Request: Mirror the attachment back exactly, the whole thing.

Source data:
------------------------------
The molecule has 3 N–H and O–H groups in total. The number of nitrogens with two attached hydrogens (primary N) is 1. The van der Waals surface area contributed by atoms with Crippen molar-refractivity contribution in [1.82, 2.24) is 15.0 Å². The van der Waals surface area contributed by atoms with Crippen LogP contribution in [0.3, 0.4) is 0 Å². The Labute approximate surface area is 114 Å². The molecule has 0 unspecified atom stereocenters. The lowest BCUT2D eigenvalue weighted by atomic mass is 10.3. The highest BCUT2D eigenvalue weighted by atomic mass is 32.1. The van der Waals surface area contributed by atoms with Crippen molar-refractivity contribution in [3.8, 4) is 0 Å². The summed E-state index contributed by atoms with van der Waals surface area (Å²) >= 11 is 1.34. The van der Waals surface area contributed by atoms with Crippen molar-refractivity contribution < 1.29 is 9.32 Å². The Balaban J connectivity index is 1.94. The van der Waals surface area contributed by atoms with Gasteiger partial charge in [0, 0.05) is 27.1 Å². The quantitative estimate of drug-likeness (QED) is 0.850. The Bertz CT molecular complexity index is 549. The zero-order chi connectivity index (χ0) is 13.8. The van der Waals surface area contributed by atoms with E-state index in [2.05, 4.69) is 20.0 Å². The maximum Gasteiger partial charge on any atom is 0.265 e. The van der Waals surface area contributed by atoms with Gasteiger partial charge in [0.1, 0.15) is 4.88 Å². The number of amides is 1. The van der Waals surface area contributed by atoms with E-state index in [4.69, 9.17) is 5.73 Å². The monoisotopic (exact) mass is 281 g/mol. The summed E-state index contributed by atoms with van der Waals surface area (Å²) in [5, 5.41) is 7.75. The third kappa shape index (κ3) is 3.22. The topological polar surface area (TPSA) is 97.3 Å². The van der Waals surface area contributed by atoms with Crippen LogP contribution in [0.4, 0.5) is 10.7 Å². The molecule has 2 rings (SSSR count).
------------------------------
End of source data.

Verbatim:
The molecule has 3 N–H and O–H groups in total. The number of nitrogens with two attached hydrogens (primary N) is 1. The van der Waals surface area contributed by atoms with Crippen molar-refractivity contribution in [1.82, 2.24) is 15.0 Å². The van der Waals surface area contributed by atoms with Crippen LogP contribution in [0.3, 0.4) is 0 Å². The Labute approximate surface area is 114 Å². The molecule has 0 unspecified atom stereocenters. The lowest BCUT2D eigenvalue weighted by atomic mass is 10.3. The highest BCUT2D eigenvalue weighted by atomic mass is 32.1. The van der Waals surface area contributed by atoms with Crippen molar-refractivity contribution in [3.8, 4) is 0 Å². The summed E-state index contributed by atoms with van der Waals surface area (Å²) >= 11 is 1.34. The van der Waals surface area contributed by atoms with Crippen molar-refractivity contribution < 1.29 is 9.32 Å². The Balaban J connectivity index is 1.94. The van der Waals surface area contributed by atoms with Gasteiger partial charge in [0, 0.05) is 27.1 Å². The quantitative estimate of drug-likeness (QED) is 0.850. The Bertz CT molecular complexity index is 549. The zero-order chi connectivity index (χ0) is 13.8. The van der Waals surface area contributed by atoms with E-state index in [2.05, 4.69) is 20.0 Å². The maximum Gasteiger partial charge on any atom is 0.265 e. The van der Waals surface area contributed by atoms with Gasteiger partial charge in [0.1, 0.15) is 4.88 Å². The number of amides is 1. The van der Waals surface area contributed by atoms with E-state index in [4.69, 9.17) is 5.73 Å². The monoisotopic (exact) mass is 281 g/mol. The summed E-state index contributed by atoms with van der Waals surface area (Å²) in [5, 5.41) is 7.75. The third kappa shape index (κ3) is 3.22. The topological polar surface area (TPSA) is 97.3 Å². The van der Waals surface area contributed by atoms with Crippen LogP contribution in [0.4, 0.5) is 10.7 Å². The molecule has 2 rings (SSSR count).